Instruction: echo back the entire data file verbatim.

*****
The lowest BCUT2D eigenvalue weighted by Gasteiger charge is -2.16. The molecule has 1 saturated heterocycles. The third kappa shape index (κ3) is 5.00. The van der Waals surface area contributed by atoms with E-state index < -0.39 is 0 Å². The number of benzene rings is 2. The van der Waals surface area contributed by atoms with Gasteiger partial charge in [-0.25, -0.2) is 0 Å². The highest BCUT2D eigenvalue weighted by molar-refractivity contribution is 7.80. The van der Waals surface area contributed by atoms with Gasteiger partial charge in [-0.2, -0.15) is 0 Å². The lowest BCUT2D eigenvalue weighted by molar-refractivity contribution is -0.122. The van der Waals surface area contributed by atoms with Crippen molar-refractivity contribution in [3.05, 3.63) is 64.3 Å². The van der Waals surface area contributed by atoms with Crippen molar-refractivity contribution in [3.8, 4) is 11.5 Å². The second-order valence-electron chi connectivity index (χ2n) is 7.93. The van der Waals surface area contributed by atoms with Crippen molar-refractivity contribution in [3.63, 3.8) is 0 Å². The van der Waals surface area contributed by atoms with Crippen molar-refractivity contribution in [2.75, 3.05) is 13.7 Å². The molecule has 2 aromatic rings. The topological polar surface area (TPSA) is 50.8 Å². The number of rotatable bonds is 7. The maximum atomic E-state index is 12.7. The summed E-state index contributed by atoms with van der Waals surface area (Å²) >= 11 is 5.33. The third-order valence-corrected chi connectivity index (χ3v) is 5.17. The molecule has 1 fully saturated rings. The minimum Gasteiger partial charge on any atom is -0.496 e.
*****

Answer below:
The lowest BCUT2D eigenvalue weighted by Gasteiger charge is -2.16. The molecule has 1 saturated heterocycles. The third kappa shape index (κ3) is 5.00. The van der Waals surface area contributed by atoms with E-state index < -0.39 is 0 Å². The number of benzene rings is 2. The van der Waals surface area contributed by atoms with Gasteiger partial charge in [-0.25, -0.2) is 0 Å². The highest BCUT2D eigenvalue weighted by molar-refractivity contribution is 7.80. The van der Waals surface area contributed by atoms with Gasteiger partial charge in [-0.2, -0.15) is 0 Å². The lowest BCUT2D eigenvalue weighted by molar-refractivity contribution is -0.122. The van der Waals surface area contributed by atoms with Crippen molar-refractivity contribution in [3.05, 3.63) is 64.3 Å². The van der Waals surface area contributed by atoms with Crippen molar-refractivity contribution in [3.8, 4) is 11.5 Å². The second-order valence-electron chi connectivity index (χ2n) is 7.93. The van der Waals surface area contributed by atoms with Crippen molar-refractivity contribution in [3.63, 3.8) is 0 Å². The van der Waals surface area contributed by atoms with Crippen molar-refractivity contribution in [2.75, 3.05) is 13.7 Å². The molecule has 2 aromatic rings. The topological polar surface area (TPSA) is 50.8 Å². The number of rotatable bonds is 7. The maximum atomic E-state index is 12.7. The summed E-state index contributed by atoms with van der Waals surface area (Å²) >= 11 is 5.33. The third-order valence-corrected chi connectivity index (χ3v) is 5.17. The molecule has 1 fully saturated rings. The minimum Gasteiger partial charge on any atom is -0.496 e.